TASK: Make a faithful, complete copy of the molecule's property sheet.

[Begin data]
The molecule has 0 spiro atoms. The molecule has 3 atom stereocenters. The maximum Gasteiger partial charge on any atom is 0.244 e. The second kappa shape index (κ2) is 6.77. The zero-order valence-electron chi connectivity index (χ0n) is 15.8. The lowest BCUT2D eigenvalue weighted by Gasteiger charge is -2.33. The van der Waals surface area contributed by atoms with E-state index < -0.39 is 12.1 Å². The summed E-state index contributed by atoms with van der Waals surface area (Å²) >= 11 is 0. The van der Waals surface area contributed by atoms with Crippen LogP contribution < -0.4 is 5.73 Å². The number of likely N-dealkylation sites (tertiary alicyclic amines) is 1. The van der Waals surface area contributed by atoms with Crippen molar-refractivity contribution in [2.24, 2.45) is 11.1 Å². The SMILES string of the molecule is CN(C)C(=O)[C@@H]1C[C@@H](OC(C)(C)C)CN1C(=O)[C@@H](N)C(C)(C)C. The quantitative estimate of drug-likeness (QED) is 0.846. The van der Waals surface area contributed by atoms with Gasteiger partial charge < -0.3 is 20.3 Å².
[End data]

The molecule has 0 spiro atoms. The molecule has 3 atom stereocenters. The maximum Gasteiger partial charge on any atom is 0.244 e. The second kappa shape index (κ2) is 6.77. The zero-order valence-electron chi connectivity index (χ0n) is 15.8. The lowest BCUT2D eigenvalue weighted by Gasteiger charge is -2.33. The van der Waals surface area contributed by atoms with E-state index < -0.39 is 12.1 Å². The summed E-state index contributed by atoms with van der Waals surface area (Å²) >= 11 is 0. The van der Waals surface area contributed by atoms with Crippen LogP contribution < -0.4 is 5.73 Å². The number of likely N-dealkylation sites (tertiary alicyclic amines) is 1. The van der Waals surface area contributed by atoms with Crippen molar-refractivity contribution in [2.24, 2.45) is 11.1 Å². The SMILES string of the molecule is CN(C)C(=O)[C@@H]1C[C@@H](OC(C)(C)C)CN1C(=O)[C@@H](N)C(C)(C)C. The quantitative estimate of drug-likeness (QED) is 0.846. The van der Waals surface area contributed by atoms with Gasteiger partial charge < -0.3 is 20.3 Å².